Tuesday, October 08, 2013

Chomolahari, Divine Mountain Goddess

Greetings All,
It is Day 4 of our trek.  We are trekking with a group of ten, 7 from the UK, 2 from the USA (us) and 1 from Australia.  There are 8 men and 2 women in our group.  We are supported by a Bhutanese guide, an assistant guide, a cook, 2 kitchen staff, 3 camp staff and 5 horse men.  All our gear, food, fuel, tents, trek bags, tables, chairs and kitchen gear is being carried by 38 pack ponies and mules.  It is quite an undertaken to bring 10 people on a 26 day trek into such remote areas.

Our Lead Pack Mule

We spent the first 2 days climbing through a cloud forest with massive pine trees draped in Spanish Moss, ferns and lichen.  

Spanish Moss or Old Man's Beard

The weather was not cooperative with cloudy skies and rain showers.  The trail climbed along the Paro River which we crossed on log bridges adorned with Buddhist prayer flags.  

Peggy on a Bridge Crossing the Paro River

 We hopped from rock to rock to avoid the worst of the thick mud.  We're currently camped at Jangothang at 13,200 feet.   

Breakfast at Jangothang

We were at this spot 21 years ago when we did the Chomolohari Trek!  The first 5 days of the Chomolarhari Trek coincide with the Snowman Trek which we are doing now.  A lot has changed in 21 years.  There are more people living in the valley, more trekkers and cell phone coverage at this camp!  This morning the weather finally cleared and we were treated to a view of the massive east face of Chomolohari (23,997 feet) Bhutan's sacred mountain. The peak straddles the Bhutan/ Tibet border and has been climbed only 6 times.  It is forbidden to climb Chomolohari from Bhutan as it is believed to be the abode of one of the female protector goddesses (Jomo) of Tibet and Bhutan.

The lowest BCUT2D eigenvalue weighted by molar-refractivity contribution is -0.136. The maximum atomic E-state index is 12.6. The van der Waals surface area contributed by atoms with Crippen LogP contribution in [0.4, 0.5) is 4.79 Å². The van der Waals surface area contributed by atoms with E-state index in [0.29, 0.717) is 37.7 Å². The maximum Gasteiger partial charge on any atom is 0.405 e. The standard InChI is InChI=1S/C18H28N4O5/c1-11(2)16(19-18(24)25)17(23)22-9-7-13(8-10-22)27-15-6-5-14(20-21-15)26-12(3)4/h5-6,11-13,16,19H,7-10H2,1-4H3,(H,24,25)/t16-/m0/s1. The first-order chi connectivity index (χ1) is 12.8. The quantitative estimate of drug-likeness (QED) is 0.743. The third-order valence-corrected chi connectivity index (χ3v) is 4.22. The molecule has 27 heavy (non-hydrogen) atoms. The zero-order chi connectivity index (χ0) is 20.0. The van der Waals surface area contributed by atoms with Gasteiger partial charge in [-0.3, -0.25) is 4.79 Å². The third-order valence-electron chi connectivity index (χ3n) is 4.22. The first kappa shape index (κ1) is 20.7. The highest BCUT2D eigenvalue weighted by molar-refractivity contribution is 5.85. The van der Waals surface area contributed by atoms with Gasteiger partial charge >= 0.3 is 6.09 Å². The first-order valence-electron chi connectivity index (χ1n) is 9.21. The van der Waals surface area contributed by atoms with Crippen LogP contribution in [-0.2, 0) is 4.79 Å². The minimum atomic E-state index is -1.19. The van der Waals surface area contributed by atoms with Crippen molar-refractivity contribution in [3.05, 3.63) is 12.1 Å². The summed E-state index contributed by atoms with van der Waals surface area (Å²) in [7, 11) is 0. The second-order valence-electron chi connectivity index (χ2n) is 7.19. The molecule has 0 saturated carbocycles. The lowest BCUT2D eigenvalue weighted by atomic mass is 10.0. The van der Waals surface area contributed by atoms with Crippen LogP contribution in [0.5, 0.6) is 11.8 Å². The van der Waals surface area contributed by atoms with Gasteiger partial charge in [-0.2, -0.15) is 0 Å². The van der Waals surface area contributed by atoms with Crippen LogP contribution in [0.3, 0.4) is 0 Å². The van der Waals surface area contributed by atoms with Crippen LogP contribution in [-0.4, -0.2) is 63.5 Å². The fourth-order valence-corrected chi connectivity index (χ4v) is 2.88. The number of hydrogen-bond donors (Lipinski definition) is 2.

East Face of Chomolohari, a ruined Fortress s in the foreground

In front of Chomolohari are the ruins of an ancient fortress.  Out guide Namgay told us the legend  behind the Dzong.  Long ago the king of this region ordered his subjects to remove the top of the ridge that was blocking the morning sun.  The people started this formidable task but soon revolted, killing the king.  The fortress was abandoned and fell into ruin.  

Today we did an acclimatization hike to prepare us for our first pass crossing tomorrow.  We hiked 1200 feet above camp to two lakes and an impressive view of Jitchu Drake.  From this angle the pyramidal shape of Jitchu Drake is unmistakable.

Marc and Peggy with Jitchu Drake in the Background
That's it for now.  Bandwidth is limited.  
We hope all is well back home.

Peggy and Marc 


Anonymous said...

Making me think of Lost Horizon! Curious what the locals, natives have to share..the colors Imlove, that snow capped mountin range in the background Fantastic!
You know who anonymous is!

Chris & Alison said...

Hello Marc & Peggy - my husband works with a friend of yours at Mass DEP. We are planning a trip to Bhutan next year for our 20th and are considering Chomalhari - would love any recommendations. Especially - travel company recommendations. We would like to stay at Uma Paro - they offer a trek, but are also open to other alternatives.

Portsmouth, NH

Marc & Peggy Faucher said...

Hi Alison,
We used Geographic Expeditions for our first trip to Bhutan. They are a US based company and are quite pricey. For our recent trip we used KE Adventure Travel based in the UK. This was our 13th trip with KE. They are more affordable than US companies and offer good value. Both companies use Yangphel Adventure Travel, the local Bhutan tour operator and offer a wide range of trekking and cultural trips. Hope this helps.